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Rand and reality

Ayn Rand hated communism, which had deprived her of what would have been a very sheltered and privileged life, and socialism, which she regarded as synonymous with it. However, the government she described with such scorn in Atlas Shrugged had far more in common with the right-wing, military-backed populist governments of the 1930s. Or indeed, with the UK’s increasingly  right-wing, Conservative Party.

Road Rand

Our modern society relies not just on roads but on a road network. That connectivity has to be countrywide. How can that work without taxation? This was a question that Ayn Rand avoided, although in her books, although she assumed that road networks existed. Modern libertarians have addressed that question, but have they provided satisfactory answers?

Rand and Christmas

I assumed that Christmas would be a time of misery for Ayn Rand, being a time at which many people were giving each other presents, and in her Galt’s Gulch Utopia even the word ‘give, was forbidden. I was wrong. She loved it.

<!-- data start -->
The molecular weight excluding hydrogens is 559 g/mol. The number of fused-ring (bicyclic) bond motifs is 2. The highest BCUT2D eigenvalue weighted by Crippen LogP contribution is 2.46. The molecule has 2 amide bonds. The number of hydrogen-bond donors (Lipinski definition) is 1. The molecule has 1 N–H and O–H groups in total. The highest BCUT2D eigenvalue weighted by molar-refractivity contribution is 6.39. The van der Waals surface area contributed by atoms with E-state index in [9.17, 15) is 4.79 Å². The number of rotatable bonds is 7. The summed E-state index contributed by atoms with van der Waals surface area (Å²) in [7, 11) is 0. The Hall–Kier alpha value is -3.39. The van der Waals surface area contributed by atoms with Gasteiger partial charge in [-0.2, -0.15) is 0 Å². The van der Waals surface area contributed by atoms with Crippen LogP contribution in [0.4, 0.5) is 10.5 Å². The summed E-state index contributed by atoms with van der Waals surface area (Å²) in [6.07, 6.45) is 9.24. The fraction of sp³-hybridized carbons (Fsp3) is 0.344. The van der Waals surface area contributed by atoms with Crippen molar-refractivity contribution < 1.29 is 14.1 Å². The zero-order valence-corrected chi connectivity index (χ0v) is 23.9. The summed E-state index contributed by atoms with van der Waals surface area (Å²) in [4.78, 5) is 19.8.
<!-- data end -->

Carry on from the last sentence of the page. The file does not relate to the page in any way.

Suella and Rand

The political future of Stella Braverman, Home Secretary of the United Kingdom, hangs in the balance, as she pursues her aim of becoming leader of the Conservative party. But what sort of a leader would she be? Is she, as are some others on the right of the Tory party, an admirer of Ayn Rand?

Rand and the Palestinians

By a macabre coincidence, I had just reached the point of commenting on Ayn Rand’s take on Israeli-Palestine relations, as revealed in her speech to the West Point graduating class of 1974, when Hamas launched its attack. Not a good time to be writing about that area, I thought, but then I looked at the note at the end of the passage (which was also the end of the talk) and I saw the words ‘thunderous applause’.

Rand and the Amerindians

Having dealt  with the question of slavery and its undeniable existence in the pre-Civil War United States, Rand backtracked to answer an earlier question from the West Point graduating class concerning the treatment of the Native Americans. If anything bad had been done to them, it was, according, entirely their own fault, for not obtaining clear title to the land they occupied, before the Europeans arrived. In any case, it was their treatment of the new arrivals that aroused her ire.